Narrative inquiry. Many studies using comics have primarily focused on the experiences of patients and medical students [21, 22, 26]. For example, some have analyzed the messages expressed in trainees’ comics and what they might mean for medical education [21, 27]. Some researchers have also used graphic pathographies to generate data from patients and health care workers to promote reflective strategies of telling and understanding stories. For instance, Al-Jawad describes how comics provide a “strong narrative thread” that allows trainees to link their clinical experiences with their interpretations of sound clinical practice [26]. Moreover, the visual aspect of comics allows researchers to reflect on the symbols and literary devices being used and to make multiple, reasonable interpretations regarding complex issues in medicine, such as whether illness is viewed as a fight or a burden [25]. Comics can also be used to shed light on the experiences of multiple participants, as physicians, patients, and other health care workers play different roles in the interdisciplinary clinical environment, and each story reveals a different dimension of social professional narratives [28].

Ethical and Epistemological Challenges

As more medical educators use comics to enhance medical care, some ethical and epistemological challenges arise and should be addressed. For instance, researchers collecting comics created by patients and trainees should maintain confidentiality (“the principle of keeping secure and secret from others, information given by or about an individual in the course of a professional relationship” [29]) by obtaining consent from patients and trainees to use their comics before collecting them and not disclosing any details about the comics publicly. Another potential ethical issue is the hierarchical culture of medicine, which has been defined as the ranking of medical professionals “based on level of authority and experience” that creates “constraints concerning who speaks up, when to speak up, and how to speak in order to be heard” [30]. These constraints are often applicable in situations that involve a power imbalance. For example, instructors and medical educators might not evaluate favorably or might punish students who illustrate comics that do not cast in a favorable light the challenges of becoming a physician. In such cases, it might be better to include an evaluator within the medical hierarchy who is both competent and impartial [30, 31].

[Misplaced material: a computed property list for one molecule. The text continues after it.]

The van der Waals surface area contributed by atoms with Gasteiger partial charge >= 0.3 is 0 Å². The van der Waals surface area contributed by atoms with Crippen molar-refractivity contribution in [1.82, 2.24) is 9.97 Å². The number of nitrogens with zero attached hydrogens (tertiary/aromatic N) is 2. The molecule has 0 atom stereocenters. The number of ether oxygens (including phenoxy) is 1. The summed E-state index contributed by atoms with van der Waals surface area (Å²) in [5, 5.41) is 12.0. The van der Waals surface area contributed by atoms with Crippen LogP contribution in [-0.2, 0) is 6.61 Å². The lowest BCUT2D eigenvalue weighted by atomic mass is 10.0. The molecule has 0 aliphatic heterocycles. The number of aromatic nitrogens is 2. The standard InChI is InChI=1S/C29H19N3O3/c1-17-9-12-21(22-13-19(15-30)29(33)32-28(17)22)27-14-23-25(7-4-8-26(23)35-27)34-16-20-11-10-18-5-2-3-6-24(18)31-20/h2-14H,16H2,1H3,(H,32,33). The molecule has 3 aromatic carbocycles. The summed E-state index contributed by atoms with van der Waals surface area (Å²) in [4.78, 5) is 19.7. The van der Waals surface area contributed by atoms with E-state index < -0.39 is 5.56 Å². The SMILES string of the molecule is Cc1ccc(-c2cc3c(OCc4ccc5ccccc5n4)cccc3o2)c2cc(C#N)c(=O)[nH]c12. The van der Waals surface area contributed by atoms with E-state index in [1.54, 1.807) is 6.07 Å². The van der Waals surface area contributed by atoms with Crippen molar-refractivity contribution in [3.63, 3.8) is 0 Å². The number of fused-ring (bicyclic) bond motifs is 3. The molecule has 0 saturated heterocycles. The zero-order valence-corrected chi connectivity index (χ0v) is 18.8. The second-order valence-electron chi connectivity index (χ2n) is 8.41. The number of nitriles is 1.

Additionally, because comics might only illustrate certain aspects of an illness, they should not substitute for meaningful conversations between patients and doctors but rather serve as supplemental instruction about illness [9]. This goal could be achieved by training doctors to use only portions of the comic to describe the diagnosis and elicit the patient’s treatment preferences. Physicians should also be willing to arrange follow-up visits and conversations with patients, during which comics should be used sparingly to clarify certain aspects of an illness.


Graphic pathographies have recently been recognized as playing an important role in patient care and medical education. They have been used not only to help medical trainees reflect on the ethical practices of medical care but also to help patients learn more about their illnesses. Despite this development, graphic pathographies have not been widely integrated into medical school curricula. More robust methods should be developed to evaluate educational comics’ short-term and long-term educational impact, and ethical and epistemological challenges should be addressed as more educators use graphic pathographies to enhance medical care. Addressing these educational and ethical challenges would not only establish the potential therapeutic benefits of graphic pathographies in medical care but also promote empathy and reflection in medical professionals and patients.


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AMA J Ethics. 2018;20(2):115-121.



The viewpoints expressed in this article are those of the author(s) and do not necessarily reflect the views and policies of the AMA.